Times have looked better for tech giant, Cisco. The company has confirmed that it is set to cut 5,500 jobs (7% of their entire workforce) to alleviate costs and make room for investments in cloud computing and the Internet of Things. The network is in the middle of a shift from expensive networking hardware to software and cloud services. CEO, Chuck Robbins, who took over the position a year ago, tried to push Cisco to stay competitive through a $1.4 billion acquisition of IoT company, Jasper. Cisco has also tried to build partnerships with Apple.
“Today’s market requires Cisco and our customers to be decisive, move with greater speed and drive more innovation than we’ve seen in our history,” Cisco said in its earnings release announcing the cuts. “We expect to reinvest substantially all of the cost savings from these actions back into these businesses and will continue to aggressively invest to focus on our areas of future growth.”
As bad as this sounds, it’s not as bad as had rumored on Tuesday tech news publication, CRN, which suggested that nearly 14,000 jobs would be cut. The company’s layoffs also come while the company is still in a position of market strength. Cisco’s earnings beat Wall Street estimates for the quarter ending in June, hitting $12.6 billion for the quarter, up 2% from the same period a year earlier. Looking at Cisco’s workforce over the past few years, despite some pretty heavy layoffs, the company has retained a steady balance of employees, only dipping 2% since 2013. This situation is referred to in corporate jargon as “re-balancing” Cisco is essentially dropping employees from one business segment and hiring new talent in growing industries. Robbins has said that the company plans to reinvest in all of the cost savings from the latest reductions into the business. This may upset those who were hoping that that these cuts would go straight to the bottom line.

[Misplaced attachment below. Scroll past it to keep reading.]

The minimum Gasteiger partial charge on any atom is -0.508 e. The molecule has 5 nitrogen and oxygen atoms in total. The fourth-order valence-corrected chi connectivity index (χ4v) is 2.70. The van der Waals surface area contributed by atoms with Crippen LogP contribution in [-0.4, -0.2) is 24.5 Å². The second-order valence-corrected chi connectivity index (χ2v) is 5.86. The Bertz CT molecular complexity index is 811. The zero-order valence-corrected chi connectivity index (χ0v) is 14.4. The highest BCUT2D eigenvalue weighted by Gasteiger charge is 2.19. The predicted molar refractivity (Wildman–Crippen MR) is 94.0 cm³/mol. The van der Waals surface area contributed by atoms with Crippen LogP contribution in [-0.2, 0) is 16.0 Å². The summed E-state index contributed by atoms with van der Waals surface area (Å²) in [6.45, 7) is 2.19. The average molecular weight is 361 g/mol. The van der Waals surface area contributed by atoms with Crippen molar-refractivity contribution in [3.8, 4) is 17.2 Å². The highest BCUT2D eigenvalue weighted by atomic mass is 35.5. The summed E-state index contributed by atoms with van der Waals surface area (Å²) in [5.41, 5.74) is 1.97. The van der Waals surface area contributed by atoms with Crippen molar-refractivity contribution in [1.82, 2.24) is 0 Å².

Cisco is actually a much more efficient company with its workforce than some of its peers. Cisco’s revenue per employee is roughly $668,000, which is triple that of HP. Although, like their peers, the largest businesses offer little growth, if any at all. The company seems to be focusing on smaller growth opportunities, while maintaining its largest businesses.
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